Smoke & Air Quality
Smoke & Populations
Globally, wildfires are increasing in frequency and severity, exposing populations to toxic trace elements stored within forests. Trace element and Pb isotope compositions in aerosols (n = 87) from four major wildfires near Sydney, Australia (1994-2004) were evaluated (Mood’s median test) to determine any significant differences in concentration before, during or after wildfires. The USEPA’s positive matrix factorization (PMF) model was used to distinguish a wildfire-related particulate source factor. Atmospheric concentrations of Cd and Mn were approximately 2.5 times higher during fire periods. PMF modelling distinguished a soil factor (Ca, Si, Ti and Zn) and an anthropogenically-sourced factor (Cd, Pb). The Cd, Pb anthropogenic factor was present at twice the concentration during wildfire periods (compared to before or after). Lead isotopes revealed that former leaded gasoline depositions were subject to remobilization during post-2000 wildfire periods. Trace element increases during wildfires are unlikely to exceed health-based criteria.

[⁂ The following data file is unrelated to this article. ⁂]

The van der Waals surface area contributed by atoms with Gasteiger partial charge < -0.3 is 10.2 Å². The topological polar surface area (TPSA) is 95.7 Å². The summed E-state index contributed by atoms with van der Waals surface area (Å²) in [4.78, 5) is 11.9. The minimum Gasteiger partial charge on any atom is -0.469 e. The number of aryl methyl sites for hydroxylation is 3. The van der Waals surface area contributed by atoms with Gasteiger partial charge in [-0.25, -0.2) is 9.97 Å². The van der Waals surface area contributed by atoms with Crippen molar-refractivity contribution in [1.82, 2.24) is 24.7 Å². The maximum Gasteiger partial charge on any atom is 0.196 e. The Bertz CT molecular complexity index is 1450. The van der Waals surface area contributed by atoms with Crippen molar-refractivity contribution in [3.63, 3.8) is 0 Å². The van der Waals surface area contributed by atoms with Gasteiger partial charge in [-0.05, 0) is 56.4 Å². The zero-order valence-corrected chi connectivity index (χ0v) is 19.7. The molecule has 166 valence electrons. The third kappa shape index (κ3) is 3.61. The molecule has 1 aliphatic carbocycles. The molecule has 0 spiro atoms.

Wildfires release metal contaminants, Cd and Pb, from past anthropogenic emissions into the atmosphere. These were not found to be at a level of concern for health risk.